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JRC News

Soils can offset greenhouse gas emissions, but use of fertilisers can lead to increased N2O emissions from soil
©Africa Studio Adobe Stock.com
Mar 06 2018

A study just published by the Joint Research Centre (JRC) in Nature Climate Change shows that soils can be a net sink of greenhouse gases through increased storage of organic carbon.

However, unless the use of fertilisers is adjusted to balance additional nitrogen inputs, any climate change mitigation benefit may be offset through higher nitrous oxide (N2O) emissions from soil.

Plants absorb carbon dioxide from the atmosphere and stabilise it in the soil.

Soil erosion affects over 12 million hectares of land in the EU
©Tim Glass – Adobe Stock.com
Feb 27 2018

Soil erosion costs European countries €1.25 billion in annual agricultural productivity loss and €155 million in the gross domestic product (GDP) loss, according to a JRC new study.

Soil erosion is the biggest threat to soil fertility and productivity, but the consequences do not stop there.

A recent JRC study combined biophysical and macroeconomic models to determine direct and macroeconomic costs of soil erosion, and the results are striking. 

Several new soil parameters will be measured in the next soil survey
©279photo AdobeStock
Jan 05 2018
The JRC is ready to carry out the most comprehensive assessment of soil biodiversity across the continent.
According to a new study, almost 36 billion tons of soil is lost every year due to water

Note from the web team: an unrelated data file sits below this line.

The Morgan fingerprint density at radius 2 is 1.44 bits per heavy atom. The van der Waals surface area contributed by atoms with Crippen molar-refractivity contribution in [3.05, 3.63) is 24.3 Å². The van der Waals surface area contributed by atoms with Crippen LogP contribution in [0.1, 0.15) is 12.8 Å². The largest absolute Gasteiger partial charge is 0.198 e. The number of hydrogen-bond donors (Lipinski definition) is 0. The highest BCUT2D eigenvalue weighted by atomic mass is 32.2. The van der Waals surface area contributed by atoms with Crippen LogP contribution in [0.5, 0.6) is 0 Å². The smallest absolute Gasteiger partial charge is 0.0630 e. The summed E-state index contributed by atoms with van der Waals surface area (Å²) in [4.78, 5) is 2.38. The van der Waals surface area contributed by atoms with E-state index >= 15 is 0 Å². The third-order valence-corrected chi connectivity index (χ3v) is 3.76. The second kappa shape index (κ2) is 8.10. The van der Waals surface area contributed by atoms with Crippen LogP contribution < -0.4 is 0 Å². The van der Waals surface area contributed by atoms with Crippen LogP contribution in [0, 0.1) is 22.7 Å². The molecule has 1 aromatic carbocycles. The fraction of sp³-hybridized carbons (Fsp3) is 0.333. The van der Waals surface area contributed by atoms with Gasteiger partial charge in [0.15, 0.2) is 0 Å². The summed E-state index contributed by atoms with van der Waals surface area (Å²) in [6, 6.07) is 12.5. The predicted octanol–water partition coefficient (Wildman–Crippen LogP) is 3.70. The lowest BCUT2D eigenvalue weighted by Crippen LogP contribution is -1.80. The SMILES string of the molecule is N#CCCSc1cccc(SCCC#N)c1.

©lucag_g – stock.adobe.com
Dec 15 2017

According to a new study, almost 36 billion tons of soil is lost every year due to water, and deforestation and other changes in land use make the problem worse. The study also offers ideas on how agriculture can change to become a part of the solution from being part of the problem

The JRC presents the new Global Energy and Climate Outlook at COP23
©European Union, 2017
Nov 08 2017
If countries invest in additional climate mitigation measures, hundreds of thousands of lives could be saved and the co-benefits will already offset the costs by 2030
Forest-covered land is increasing in Europe
©Fotolia apfelweile
Jul 27 2017
The area of soils covered with trees and artificial surfaces is increasing in Europe, while arable land areas are declining. Sparsely vegetated areas are the most vulnerable to soil loss.
Soil erosion by water is the most serious cause of soil degradation globally.
©Fotolia lucag_g
Jul 05 2017
The first ever global erosivity map gives new insights into the geography of the rain's impact on soil erosion.
Even though there may be more than 30 different soil types occurring in certain location (grid cell), global crop modellers use only one.
©Fotolia, Frank
Jun 20 2016

A new study published in the journal Nature Communications shows that the type of soil used can often outweigh the effects of weather variability - such as year to year changes in rainfall and temperature.

Soil biodiversity reflects the mix of living organisms in the soil.
©Marshall Hedin
May 23 2016

This unique atlas pays tribute to soil – the silent engine that keeps the planet alive – by providing a detailed analysis of soil organisms and the threats to soil biodiversity at a global scale.

Soils are fundamental to life on Earth, yet they are under threat of continuous degradation.
©ComZeal, Fotolia.com
Dec 04 2015

The overwhelming majority of soil resources across the globe are in poor condition and their health is worsening, according to the first global status report on soil resources, which is being presented today in Rome in anticipation of the World Soil Day (5 December). The JRC provided extensive contributions, particularly on the regional assessment of soils in Europe. The World Soil resources report is one of the main achievements of the Global Soil Partnership (GSP) in the context of the International Year of Soil (IYS).

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